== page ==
How spurring more tips can be as simple as cats vs. dogs

Are you a dog person or a cat lover? Like to vacation at the beach or the mountains?

Curious Campus, UWM’s new podcast about science, discovery and culture

The work of two researchers has shown that human beings are compelled to express who they are and what they think through purchasing. The urge is so strong that it can be leveraged to impact what we buy and to whom we give our money, according to the research from Katherine Du, an assistant professor of marketing in UWM’s Lubar School of Business, and Jacqueline Rifkin, an assistant professor of marketing in the Bloch School of Management at the University of Missouri-Kansas City.

A simple strategy, called “dueling preferences,” frames the act of voluntary giving as a choice between two options and is more effective at raising money than traditional appeals, Du and Rifkin found.

Jacqueline Rifkin

Self-expression through purchasing crops up in other aspects of consumerism too, from a desire buyers have to appear “authentic” to their preference for spending on events that show spontaneity.

On this episode of Curious Campus, UWM’s new podcast about science, discovery and culture, we talk with Du and Rifkin about the study. Below, they answer some questions about their research into what’s behind the choices that consumers make.

Listen to the full show at or on your favorite podcast app.

Let’s start by clarifying what dueling preferences is with a few examples.

Katherine Du: In cafes, for example, side-by-side tip jars might ask patrons whether they prefer, say, LeBron James or Michael Jordan. And patrons could indicate their preference by dropping their tip into the appropriate jar. Other examples might be dogs versus cats, chocolate versus vanilla, mountains versus beach. These are all “this versus that” choices that we can pit against each other to elicit giving from consumers.

Jacqueline Rifkin: We even stumbled upon a really similar example that had to do with throwing out your trash. There’s a UK-based company called Ballot Bin that has set up public side-by-side trash cans that have questions over the top, like “hamburgers or pizza?” And people passing by can throw their trash or cigarette butts in either of the two compartments, which we thought was super entertaining.

How did you test this?

Jacqueline Rifkin: The two of us camped out at a cafe that was walking distance from the university. Half of that day the business used the normal tip jar and the other half we created a cats versus dogs, side-by-side tip jars. When the cats versus dogs duel was out for display, more people tipped. And then, perhaps not surprisingly, by the end of the day, we had increased the number of people who tipped from 41% with a traditional tip jar to 77%.

Katherine Du: And, as we were kind of playing fly on the wall in this café, patrons would notice the jars and say, “Oh, I love dogs,” or “I love cats.” And they might talk to the barista about it or to another patron in line about it. So it not only increased tipping, but it almost increased the positivity in the cafe.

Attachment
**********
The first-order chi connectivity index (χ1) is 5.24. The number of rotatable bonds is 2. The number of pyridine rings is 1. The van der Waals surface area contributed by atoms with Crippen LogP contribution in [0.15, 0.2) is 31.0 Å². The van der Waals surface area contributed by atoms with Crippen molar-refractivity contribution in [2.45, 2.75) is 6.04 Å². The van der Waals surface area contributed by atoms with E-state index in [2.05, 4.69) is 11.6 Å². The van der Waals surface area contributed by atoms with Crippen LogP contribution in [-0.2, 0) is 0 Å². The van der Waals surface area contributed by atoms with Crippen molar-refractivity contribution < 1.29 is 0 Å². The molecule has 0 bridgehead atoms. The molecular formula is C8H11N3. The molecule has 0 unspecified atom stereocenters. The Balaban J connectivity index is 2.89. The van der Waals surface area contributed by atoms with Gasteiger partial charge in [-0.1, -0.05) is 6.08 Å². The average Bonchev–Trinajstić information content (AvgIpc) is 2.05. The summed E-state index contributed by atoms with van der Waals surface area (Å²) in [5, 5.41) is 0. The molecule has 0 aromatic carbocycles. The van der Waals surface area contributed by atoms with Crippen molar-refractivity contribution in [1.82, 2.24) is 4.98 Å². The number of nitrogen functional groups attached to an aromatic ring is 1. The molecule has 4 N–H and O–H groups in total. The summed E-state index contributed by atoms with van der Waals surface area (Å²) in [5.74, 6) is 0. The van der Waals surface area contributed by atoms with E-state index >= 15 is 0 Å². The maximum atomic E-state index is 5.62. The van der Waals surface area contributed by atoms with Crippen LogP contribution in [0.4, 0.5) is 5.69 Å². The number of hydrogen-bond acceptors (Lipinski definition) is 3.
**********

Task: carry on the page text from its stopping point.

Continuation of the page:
What does this say about the people who are giving?

Katherine Du: I think there could be an element of competition, but what we really uncovered is that this fundamental drive for self-expression really seems to make this approach effective. But we have to be sure that we’re giving them relevant self-expressive choices if we want this tactic to be as effective as possible.

Jacqueline Rifkin: There’s been some really cool research in psychology and neuroscience showing that when we have the chance to share our opinion, the same parts of our brain light up when compared to when we get a treat or listen to a song we love. It’s just sort of hardwired into us. So I’m more than happy to spend an extra 50 or 75 cents to say, “I’m Team Dog.”

How does this idea of self-expression relate to other kinds of consumer spending?

Katherine Du: Often, we purchase something not for its functional utility, but for what it represents about us. That helps us understand irrational consumer spending patterns and then, of course, for-profit companies can leverage that understanding to reach their goals better.

For example, why do so many people spend money on Yeti coolers? There are tons of coolers in the marketplace, many of which are very effective at keeping beverages cold. But Yeti has this symbolism, right? It’s rugged, it’s tough, it’s outdoorsy. And so people are paying for the feeling of, “This makes me rugged.”

Jacqueline Rifkin: I think we’re seeing a bit of a marketing revolution over the last five or so years. Customer well-being and happiness are all becoming increasingly a priority. What else can companies offer you besides the cheapest price? Can they offer you something that makes you feel good? So I definitely think that the ability to offer happiness, a sense of authenticity, of getting in touch with who you really are is becoming more of a priority.

Listen to the full show at or on your favorite podcast app.

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